Emerson's Literary Criticism
Ralph Waldo Emerson has always fascinated students of criticism and of American literature and thought. Emerson& ’ s Literary Criticism supplies the continuing need for an anthology. This collection brings together Emerson& ’ s literary criticism from a wide variety of sources. Eric W. Carlson has culled both the major statements of Emerson's critical principles and many secondary observations that illuminate them. Here are more than sixty selections on thirty-five critical topics. Headnotes provide valuable background. Carlson relates Emerson& ’ s critical principles to his philosophy, social thought, and literary milieu, and also to biographical details. Intended for the student as well as the researcher, this book amply illustrates Alfred Kazin's contention that Ralph Waldo Emerson was "one of the shrewdest critics who ever lived."
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In her 1948 analysis , Vivian Hopkins concludes that Goethe ' s was the greatest
single influence on Emerson ' s aesthetic theory : “ Heightening Emerson ' s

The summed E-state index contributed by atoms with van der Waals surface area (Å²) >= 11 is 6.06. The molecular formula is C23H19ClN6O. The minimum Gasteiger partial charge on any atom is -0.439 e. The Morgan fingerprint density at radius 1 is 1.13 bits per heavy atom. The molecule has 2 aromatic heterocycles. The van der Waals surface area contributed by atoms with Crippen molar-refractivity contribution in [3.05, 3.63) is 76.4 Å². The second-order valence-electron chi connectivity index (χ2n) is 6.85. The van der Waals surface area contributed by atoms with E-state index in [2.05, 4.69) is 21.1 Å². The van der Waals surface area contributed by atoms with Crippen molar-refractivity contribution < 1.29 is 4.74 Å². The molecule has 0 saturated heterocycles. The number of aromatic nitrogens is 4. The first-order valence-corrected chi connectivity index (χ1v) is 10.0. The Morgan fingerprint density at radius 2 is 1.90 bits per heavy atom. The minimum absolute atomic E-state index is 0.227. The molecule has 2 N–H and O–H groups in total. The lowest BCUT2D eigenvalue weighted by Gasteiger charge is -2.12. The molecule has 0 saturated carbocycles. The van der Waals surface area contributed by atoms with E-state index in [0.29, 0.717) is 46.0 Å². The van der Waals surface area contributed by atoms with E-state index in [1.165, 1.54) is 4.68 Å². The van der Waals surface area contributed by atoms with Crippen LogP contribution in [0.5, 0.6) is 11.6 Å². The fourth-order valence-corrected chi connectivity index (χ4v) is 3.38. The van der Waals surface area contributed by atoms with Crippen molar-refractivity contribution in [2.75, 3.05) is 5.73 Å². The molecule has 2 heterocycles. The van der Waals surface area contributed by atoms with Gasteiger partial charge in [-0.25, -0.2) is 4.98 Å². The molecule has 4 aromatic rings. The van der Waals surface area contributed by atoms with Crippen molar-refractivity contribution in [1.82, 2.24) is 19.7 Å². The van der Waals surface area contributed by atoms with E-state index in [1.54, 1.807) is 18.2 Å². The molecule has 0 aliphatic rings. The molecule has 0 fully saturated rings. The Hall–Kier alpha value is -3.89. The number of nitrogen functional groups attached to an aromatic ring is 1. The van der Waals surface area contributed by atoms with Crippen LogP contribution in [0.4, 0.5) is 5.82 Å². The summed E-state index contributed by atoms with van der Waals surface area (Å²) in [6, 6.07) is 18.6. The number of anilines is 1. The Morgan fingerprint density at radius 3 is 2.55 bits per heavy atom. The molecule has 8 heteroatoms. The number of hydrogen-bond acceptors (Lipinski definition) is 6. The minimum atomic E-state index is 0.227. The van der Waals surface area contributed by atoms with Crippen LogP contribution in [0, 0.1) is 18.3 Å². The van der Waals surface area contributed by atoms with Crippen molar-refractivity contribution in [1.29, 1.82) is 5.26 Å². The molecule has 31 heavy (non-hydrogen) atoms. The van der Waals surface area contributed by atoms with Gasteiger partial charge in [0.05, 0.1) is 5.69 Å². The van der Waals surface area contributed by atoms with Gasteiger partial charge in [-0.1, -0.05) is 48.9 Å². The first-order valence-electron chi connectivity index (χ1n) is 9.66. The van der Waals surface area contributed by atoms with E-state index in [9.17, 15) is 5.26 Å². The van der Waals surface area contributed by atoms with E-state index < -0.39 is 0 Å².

aesthetic consciousness , helping Emerson to shape his theory of organic form ...
But , like most New Englanders of the time , the young Emerson had disliked
Goethe ' s paganism and Continental worldliness — his " velvet life , " " bad
morals , ” and “ love - of - ease . ” However , after returning from his 1834 visit with
This subtle element of egotism in Goethe certainly does not seem to deform his
compositions , but to lower the moral influence of the man . He differs from all the
great in the total want of frankness . Who saw Milton , who saw Shakspeare , saw
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Emerson's literary criticismUser Review - Not Available - Book Verdict
Editor Carlson gathered this selection of Emerson's literary criticism in 1979. The great poet here ruminates on "Art as Experience," "The Creative Process," "Writers and Books," and more. Read full review